Treasury notes (T-notes) are currently dominating Malawi’s domestic debt portfolio, claiming 89 percent of Malawi’s total portfolio, a latest public debt report shows.
The report-compiled by the Debt and Aid Management Division in the Ministry of Finance, as a primary agent of government responsible for contracting and managing the country’s public debt shows that short-term Treasury Bills (T-Bills) come second at 11 percent while less than one percent consist of promissory notes.
While T-bills mature in a year or less, T-notes have maturities from two to 10 years.
However, T-notes, though long-term in nature, are expensive instruments on the market as compared to short-term T-bills, a move which experts warn will see taxpayers paying for high interest payments for the instruments.
Our comparative analysis shows that as of end June 2019, total domestic public debt (DPD) amounted K1.97 trillion and of this domestic debt stock, 79 percent were T-notes, 21 percent were Treasury Bills (T-bills) and 1 percent were Promissory Notes.
This means that between June 2019 and June 2020, Treasury has increased the use of T-notes for borrowing domestically by 10 percentage points.
In recent years, government has been implementing a deliberate strategy to lengthen the maturity profile of domestic debt hence resulting in the shift of domestic debt holdings from T-bills towards T-notes.
As at end-June 2020, total public debt (TPD) stock amounted to K4.1 trillion or 65 percent of gross domestic product (GDP), up from K3.7 trillion or 65 percent of GDP, in June 2019.
This means debt and GDP grew in unison over the period, while the nominal change in TPD translates into an increase of 12 percent between the the period June 2019-June 2020.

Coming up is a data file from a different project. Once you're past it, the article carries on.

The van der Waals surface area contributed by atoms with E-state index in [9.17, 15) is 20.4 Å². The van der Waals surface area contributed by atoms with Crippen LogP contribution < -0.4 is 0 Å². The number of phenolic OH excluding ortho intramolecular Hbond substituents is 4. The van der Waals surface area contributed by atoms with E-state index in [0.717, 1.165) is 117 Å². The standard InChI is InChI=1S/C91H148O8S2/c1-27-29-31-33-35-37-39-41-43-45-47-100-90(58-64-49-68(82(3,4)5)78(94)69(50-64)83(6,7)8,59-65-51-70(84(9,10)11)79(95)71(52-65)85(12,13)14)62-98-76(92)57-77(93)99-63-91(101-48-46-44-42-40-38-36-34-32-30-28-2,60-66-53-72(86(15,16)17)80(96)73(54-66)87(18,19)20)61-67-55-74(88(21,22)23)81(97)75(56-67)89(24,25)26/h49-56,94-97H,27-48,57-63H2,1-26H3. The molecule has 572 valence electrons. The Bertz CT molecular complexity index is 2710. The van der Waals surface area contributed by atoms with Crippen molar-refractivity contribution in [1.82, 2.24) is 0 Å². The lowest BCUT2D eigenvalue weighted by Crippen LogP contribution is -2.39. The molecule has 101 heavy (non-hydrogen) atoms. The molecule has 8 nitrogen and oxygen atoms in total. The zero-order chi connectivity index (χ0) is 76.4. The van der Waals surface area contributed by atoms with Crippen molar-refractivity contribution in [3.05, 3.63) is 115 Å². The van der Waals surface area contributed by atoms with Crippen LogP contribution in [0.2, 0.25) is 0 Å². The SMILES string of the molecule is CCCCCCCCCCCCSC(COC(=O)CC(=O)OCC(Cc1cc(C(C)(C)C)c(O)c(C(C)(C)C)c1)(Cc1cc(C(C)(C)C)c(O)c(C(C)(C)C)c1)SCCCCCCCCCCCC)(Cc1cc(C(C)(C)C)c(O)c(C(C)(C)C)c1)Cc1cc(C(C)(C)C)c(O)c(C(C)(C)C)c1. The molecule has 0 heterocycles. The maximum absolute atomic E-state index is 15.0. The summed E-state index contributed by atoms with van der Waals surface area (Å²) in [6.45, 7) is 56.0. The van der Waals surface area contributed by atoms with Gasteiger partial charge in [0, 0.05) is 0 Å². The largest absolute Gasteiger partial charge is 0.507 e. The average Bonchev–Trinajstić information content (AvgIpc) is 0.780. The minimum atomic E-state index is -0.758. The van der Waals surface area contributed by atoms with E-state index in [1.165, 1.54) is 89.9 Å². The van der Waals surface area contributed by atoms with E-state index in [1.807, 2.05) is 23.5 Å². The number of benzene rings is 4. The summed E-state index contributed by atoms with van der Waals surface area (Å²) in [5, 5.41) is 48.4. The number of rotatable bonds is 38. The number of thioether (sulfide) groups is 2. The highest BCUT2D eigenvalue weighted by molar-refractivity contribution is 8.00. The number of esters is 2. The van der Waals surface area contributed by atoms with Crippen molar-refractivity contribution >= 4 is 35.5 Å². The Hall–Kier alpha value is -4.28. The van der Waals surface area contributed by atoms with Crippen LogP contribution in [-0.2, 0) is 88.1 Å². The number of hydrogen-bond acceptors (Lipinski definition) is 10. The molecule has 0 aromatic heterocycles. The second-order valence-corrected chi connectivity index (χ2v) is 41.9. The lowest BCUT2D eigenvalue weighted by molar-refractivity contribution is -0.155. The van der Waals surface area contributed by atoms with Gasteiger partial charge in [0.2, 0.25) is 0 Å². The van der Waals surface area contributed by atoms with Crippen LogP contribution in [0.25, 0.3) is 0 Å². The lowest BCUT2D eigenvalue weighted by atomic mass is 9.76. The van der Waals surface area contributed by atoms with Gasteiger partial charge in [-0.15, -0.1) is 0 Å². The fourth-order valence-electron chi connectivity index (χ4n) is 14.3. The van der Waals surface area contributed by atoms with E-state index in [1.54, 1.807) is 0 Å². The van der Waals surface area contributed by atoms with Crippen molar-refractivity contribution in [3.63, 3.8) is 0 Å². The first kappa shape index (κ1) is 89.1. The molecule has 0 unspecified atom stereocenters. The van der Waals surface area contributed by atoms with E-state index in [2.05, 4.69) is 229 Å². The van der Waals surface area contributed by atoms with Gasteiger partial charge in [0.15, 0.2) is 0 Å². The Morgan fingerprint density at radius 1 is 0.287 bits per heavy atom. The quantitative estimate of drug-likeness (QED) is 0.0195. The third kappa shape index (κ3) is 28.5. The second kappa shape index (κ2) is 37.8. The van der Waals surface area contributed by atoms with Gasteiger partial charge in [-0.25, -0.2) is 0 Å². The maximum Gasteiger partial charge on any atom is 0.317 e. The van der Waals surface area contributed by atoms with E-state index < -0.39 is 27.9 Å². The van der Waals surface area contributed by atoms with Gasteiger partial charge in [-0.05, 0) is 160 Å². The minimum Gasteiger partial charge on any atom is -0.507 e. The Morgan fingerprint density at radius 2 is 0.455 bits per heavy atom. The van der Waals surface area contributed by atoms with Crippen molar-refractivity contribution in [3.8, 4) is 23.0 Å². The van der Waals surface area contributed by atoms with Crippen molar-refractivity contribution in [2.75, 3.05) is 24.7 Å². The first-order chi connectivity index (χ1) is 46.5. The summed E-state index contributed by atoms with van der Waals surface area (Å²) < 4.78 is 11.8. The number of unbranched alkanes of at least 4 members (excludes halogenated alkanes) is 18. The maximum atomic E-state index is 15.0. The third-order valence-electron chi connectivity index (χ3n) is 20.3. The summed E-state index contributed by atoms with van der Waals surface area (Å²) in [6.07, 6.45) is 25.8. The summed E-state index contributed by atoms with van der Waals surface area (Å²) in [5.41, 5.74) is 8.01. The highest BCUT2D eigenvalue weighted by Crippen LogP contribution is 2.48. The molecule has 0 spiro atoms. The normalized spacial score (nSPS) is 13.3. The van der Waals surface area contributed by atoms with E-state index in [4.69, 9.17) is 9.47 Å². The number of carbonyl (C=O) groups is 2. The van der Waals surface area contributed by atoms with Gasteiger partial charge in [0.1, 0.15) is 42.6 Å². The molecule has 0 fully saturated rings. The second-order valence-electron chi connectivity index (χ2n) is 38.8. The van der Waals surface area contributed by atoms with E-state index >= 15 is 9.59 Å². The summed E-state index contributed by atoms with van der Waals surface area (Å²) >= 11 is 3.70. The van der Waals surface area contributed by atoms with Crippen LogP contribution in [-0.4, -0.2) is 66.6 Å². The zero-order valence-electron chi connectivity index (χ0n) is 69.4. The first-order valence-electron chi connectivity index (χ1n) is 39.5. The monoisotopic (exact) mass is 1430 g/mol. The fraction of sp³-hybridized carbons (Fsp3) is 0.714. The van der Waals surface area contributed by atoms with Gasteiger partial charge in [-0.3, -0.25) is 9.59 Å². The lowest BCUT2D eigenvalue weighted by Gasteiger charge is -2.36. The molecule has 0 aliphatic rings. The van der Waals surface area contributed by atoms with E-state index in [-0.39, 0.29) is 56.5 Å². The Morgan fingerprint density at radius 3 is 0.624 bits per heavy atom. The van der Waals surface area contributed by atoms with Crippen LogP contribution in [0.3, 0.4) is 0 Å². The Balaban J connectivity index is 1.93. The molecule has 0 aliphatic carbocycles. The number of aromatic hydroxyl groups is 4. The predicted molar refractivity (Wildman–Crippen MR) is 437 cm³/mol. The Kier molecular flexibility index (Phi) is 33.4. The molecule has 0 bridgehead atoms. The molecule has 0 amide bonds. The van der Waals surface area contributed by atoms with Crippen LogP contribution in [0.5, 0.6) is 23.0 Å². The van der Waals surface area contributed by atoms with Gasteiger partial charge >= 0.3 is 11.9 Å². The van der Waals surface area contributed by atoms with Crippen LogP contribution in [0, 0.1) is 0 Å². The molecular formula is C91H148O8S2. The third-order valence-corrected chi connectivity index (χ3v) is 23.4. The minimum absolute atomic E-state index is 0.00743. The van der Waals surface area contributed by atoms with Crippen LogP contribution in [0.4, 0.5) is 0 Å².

At the current K2.4 trillion represents 33 percent of GDP.
But in an interview yesterday, market analyst Bond Mtembezeka, who is also research manager for Alliance Capital Limited Malawi, observed that the stock of debt has risen tremendously over the last three years, describing the situation as worrisome. He warned that such continued use of expensive instruments like T-notes will continue exert pressure on government’s interest rate obligation.
He said: “The danger of using such expensive instruments firstly is that interest repayments become large and that takes away resources that would have otherwise been deployed to other productive projects.
Secondly if an economy is not doing really well and we have expensive debt like that and there is no proper strategy to bring down debt levels, it of creates a vicious circle where more debt is incurred to pay off older debt.”
Already, interest payments for the 2020/2021 financial year have been projected at K376 billion which is 5.3 percent of GDP, representing an increase of 43.8 percent from the 2019/2020 preliminary outturn.
Foreign interest payments have been projected at K11.9 billion while domestic interest payments have been projected at K364.2 billion.
In terms of domestic debt by holder, the report shows that commercial banks overtook the RBM as the largest holder of domestic debt with holdings at 34 percent of Malawi’s domestic debt, followed by the RBM at 26 percent.
On one hand, the foreign sector also saw a large increase in its holdings, which amounted to 24 percent of the total while insurance companies and pension funds continue to play a minor but increasing role, with holdings of 9 percent and 4 percent, respectively.
In its latest publication on Malawi, the 11th Malawi Economic Monitor (MEM), World Bank observed that increasing domestic borrowing has contributed to a substantial increase in interest rates on government borrowing.
“Given significantly higher and increasing interest rates on T-notes—which currently range from 16 to 22 percent, compared against T-bills ranging from 8 to 13 percent—this will contribute to higher interest expenditure, with the government having stopped borrowing from the Reserve Bank of Malawi (RBM) since early 2018,” the bank said.
Treasury spokesperson Williams Banda recently told Business News that government has an operational debt management strategy which he said intends to restructure the country’s debt from short term to long-term.
“The strategy focuses on borrowing externally as opposed to internally since it is concessional and cheaper,” he said.